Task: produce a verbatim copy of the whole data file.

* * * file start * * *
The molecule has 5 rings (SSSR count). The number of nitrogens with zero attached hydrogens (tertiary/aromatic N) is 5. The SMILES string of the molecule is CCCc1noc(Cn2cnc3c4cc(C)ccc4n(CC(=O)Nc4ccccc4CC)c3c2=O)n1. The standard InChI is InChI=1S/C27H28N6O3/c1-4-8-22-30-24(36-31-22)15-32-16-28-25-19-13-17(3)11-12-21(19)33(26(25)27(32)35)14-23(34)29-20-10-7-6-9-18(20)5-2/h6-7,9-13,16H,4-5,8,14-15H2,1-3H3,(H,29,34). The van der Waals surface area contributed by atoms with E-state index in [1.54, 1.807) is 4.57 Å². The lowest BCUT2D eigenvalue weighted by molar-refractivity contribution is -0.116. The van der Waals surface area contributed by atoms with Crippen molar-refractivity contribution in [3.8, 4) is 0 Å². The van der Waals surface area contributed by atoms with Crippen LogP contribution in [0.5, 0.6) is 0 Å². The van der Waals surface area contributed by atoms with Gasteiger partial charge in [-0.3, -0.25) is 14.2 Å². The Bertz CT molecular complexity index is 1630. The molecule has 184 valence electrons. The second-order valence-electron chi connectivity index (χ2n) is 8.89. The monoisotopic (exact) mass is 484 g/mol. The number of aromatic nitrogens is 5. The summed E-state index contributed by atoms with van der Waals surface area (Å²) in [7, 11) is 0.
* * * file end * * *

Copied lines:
The molecule has 5 rings (SSSR count). The number of nitrogens with zero attached hydrogens (tertiary/aromatic N) is 5. The SMILES string of the molecule is CCCc1noc(Cn2cnc3c4cc(C)ccc4n(CC(=O)Nc4ccccc4CC)c3c2=O)n1. The standard InChI is InChI=1S/C27H28N6O3/c1-4-8-22-30-24(36-31-22)15-32-16-28-25-19-13-17(3)11-12-21(19)33(26(25)27(32)35)14-23(34)29-20-10-7-6-9-18(20)5-2/h6-7,9-13,16H,4-5,8,14-15H2,1-3H3,(H,29,34). The van der Waals surface area contributed by atoms with E-state index in [1.54, 1.807) is 4.57 Å². The lowest BCUT2D eigenvalue weighted by molar-refractivity contribution is -0.116. The van der Waals surface area contributed by atoms with Crippen molar-refractivity contribution in [3.8, 4) is 0 Å². The van der Waals surface area contributed by atoms with Crippen LogP contribution in [0.5, 0.6) is 0 Å². The van der Waals surface area contributed by atoms with Gasteiger partial charge in [-0.3, -0.25) is 14.2 Å². The Bertz CT molecular complexity index is 1630. The molecule has 184 valence electrons. The second-order valence-electron chi connectivity index (χ2n) is 8.89. The monoisotopic (exact) mass is 484 g/mol. The number of aromatic nitrogens is 5. The summed E-state index contributed by atoms with van der Waals surface area (Å²) in [7, 11) is 0.